Fighting Pervasive pH Myths: Misinformation from Social Media

You may have seen viral videos of YouTubers,TikTokers or Instagramers dropping pH drops or using litmus papers to measure the pH of wide range of bottled waters. Though visually interesting to watch, the lacking of scientific understanding behind these videos are concerning. The videos often do not come with the explanation of what pH really is and why at home pH testing is usually never accurate. Beyond that, they never offer scientific support behind the suggestion that alkaline is "healthier" than neutral or purified water counterparts.

First thing's first, what is pH?

pH measures the "potential of hydrogen" or "power of hydrogen" and is a widely accepted measure of the concentration of hydrogen ion in any given solution. The pH of pure water is neutral (or 7 on the pH scale). By this definition, it is a benchmark as to how reactive the hydrogen ion is. According to the U.S. National Institute of Standards and Technology, pH is defined in terms of the electromotive force between electrodes in the specific solution, which translates into the conductivity of the solution based on the ions present.

Source: Brittanica

Can I measure pure water with pH meters, probes, strips, drops, papers, etc? The short answer is: no, you will not receive an accurate reading.


According to Bluelab (a pH meter manufacturer), pure water "...removes all ionic and solid components present there should only be water present. The water molecules are made up of equal ratios of Hydrogen (H+) and Hydroxide (OH-) ions and so the pH should be neutral (7). However, as these ions are bound up in a water molecule (H2O) they cannot interact with the pH probe so you will not obtain a reading."


There needs to be a certain level of conductivity in water (which often comes in the form of solids or extra ions) for the pH to be measured by kits, probes or litmus papers, which is why it is difficult to measure water like DIVINIA without the proper equipment or analysis. In fact, DIVINIA was lab tested using 5 different pH meters at the same time and all of them gave a different reading because each probe affected each sample differently.

pH meters, probes, strips, drops, papers and the like were made to measure the presence of ions; when a certain strength or level of ions are not present, there will not be an accurate reading.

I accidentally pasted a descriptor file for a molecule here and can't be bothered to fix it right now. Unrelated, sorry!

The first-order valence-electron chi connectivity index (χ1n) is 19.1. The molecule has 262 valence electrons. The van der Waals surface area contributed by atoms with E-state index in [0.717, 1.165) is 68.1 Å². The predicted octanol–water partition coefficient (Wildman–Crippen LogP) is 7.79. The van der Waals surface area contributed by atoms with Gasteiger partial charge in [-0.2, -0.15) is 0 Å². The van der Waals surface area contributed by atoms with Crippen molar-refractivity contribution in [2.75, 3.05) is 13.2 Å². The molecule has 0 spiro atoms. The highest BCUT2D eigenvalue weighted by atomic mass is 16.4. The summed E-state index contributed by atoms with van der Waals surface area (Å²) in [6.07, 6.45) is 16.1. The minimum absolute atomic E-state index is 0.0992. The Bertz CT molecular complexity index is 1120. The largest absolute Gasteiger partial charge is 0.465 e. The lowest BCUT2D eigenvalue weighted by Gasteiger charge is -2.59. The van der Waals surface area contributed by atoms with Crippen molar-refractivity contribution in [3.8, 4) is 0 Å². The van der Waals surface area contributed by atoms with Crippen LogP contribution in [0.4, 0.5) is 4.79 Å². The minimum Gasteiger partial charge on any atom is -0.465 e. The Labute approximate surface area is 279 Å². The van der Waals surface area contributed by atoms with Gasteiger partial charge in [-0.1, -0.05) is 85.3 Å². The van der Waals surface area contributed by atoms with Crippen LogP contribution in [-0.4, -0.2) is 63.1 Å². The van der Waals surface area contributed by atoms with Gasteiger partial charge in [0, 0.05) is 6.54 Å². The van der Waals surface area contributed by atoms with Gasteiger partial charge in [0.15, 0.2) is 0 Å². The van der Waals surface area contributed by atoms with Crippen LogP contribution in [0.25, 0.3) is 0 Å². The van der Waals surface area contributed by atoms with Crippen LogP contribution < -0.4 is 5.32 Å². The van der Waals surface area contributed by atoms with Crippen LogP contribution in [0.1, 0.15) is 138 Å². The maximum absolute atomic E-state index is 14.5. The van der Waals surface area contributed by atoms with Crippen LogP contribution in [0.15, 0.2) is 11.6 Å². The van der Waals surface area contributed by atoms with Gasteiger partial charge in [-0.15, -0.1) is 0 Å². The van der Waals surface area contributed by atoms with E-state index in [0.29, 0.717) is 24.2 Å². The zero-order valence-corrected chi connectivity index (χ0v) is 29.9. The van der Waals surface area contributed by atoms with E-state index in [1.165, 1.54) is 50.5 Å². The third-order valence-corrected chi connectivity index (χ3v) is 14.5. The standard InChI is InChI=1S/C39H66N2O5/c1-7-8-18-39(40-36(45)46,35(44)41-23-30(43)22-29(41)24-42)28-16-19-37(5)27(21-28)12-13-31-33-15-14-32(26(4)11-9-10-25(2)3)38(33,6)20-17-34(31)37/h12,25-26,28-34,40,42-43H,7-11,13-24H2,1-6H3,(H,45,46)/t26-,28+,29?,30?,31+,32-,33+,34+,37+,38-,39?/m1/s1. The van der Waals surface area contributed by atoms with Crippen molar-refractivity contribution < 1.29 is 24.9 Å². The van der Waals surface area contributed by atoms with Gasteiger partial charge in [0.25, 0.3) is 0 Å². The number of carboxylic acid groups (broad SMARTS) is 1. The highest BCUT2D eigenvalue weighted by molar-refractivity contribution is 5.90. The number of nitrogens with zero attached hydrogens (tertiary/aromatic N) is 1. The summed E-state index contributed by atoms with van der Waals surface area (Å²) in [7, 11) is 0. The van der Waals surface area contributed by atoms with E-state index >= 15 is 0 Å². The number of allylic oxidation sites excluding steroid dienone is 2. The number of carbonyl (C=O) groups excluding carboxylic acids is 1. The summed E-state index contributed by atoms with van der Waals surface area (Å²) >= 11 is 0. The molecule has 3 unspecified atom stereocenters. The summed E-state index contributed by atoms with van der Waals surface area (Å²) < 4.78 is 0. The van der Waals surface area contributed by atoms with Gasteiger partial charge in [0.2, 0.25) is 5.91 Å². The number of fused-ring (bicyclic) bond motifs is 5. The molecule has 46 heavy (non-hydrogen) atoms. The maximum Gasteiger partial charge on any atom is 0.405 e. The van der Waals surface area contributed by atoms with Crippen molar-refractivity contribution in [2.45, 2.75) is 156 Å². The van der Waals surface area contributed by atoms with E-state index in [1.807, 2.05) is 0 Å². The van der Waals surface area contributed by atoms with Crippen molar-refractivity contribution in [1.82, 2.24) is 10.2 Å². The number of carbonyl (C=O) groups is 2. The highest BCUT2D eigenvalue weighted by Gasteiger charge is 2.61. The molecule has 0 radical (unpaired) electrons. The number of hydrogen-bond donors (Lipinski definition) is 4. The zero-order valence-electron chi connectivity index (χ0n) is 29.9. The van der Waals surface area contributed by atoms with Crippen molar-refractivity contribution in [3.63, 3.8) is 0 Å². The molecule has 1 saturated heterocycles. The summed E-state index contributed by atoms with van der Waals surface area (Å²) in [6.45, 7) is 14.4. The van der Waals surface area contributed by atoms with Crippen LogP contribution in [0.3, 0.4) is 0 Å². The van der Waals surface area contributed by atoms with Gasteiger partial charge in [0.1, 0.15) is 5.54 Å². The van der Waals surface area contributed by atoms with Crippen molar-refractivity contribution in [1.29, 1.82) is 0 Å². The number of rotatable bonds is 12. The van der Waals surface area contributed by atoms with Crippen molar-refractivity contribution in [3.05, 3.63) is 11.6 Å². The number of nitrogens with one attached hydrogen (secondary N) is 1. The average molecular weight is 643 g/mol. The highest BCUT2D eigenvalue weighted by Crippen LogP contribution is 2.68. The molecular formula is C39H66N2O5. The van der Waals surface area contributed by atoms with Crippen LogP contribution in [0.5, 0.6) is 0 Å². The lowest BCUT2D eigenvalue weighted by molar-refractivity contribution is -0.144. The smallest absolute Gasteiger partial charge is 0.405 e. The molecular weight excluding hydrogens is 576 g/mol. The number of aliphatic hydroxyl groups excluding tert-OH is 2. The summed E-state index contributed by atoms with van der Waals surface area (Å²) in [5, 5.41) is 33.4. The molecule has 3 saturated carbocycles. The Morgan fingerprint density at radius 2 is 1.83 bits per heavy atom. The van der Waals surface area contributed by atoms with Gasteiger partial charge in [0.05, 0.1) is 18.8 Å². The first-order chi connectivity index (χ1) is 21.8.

So what does this mean for DIVINIA Water?

The pH of DIVINIA was tested at Penn State using very finite and specialized lab testing equipment (mass spectrometry and raman spectroscopy) in which Dr. Roy found DIVINIA to be neutral by chemical analysis. In the same 2007 test (see below) Dr. Roy also discovered that DIVINIA's permanent energetic molecular state meant that DIVINIA was conductive without any additional ions added.

Should I be drinking alkaline water?

People continue to believe that drinking high pH, alkaline water is more healthy or beneficial and misu tests as a reason to somehow bolster their claims, however, even the FDA has prevented alkaline water producers to tout any supposed health benefits because of the lack of sufficient evidence.

As suggested by the Cleveland Clinic the answer is that there is no point.


Beth Czerwony RD with the Cleveland Clinic makes these 3 points:

  • Your body in general prefers a pH that’s closer to neutral (not more alkaline) — and it has its own ways of achieving it.

  • There have been no empirical studies showing that alkaline water has health benefits. “If and when there are, they’ll be worth discussing,” Czerwony says

  • Creating pH extremes in either direction in your system — whether too acidic or too alkaline — can cause health problems.

Unless you have certain conditions such as kidney or respiratory disease, your body maintains a healthy pH balance on its own.


“Our bodies are amazing machines,” she says. “If there’s an imbalance there are many ways your body can correct it. If your blood becomes too acidic for example, you breathe out more carbon dioxide to bring the levels down.”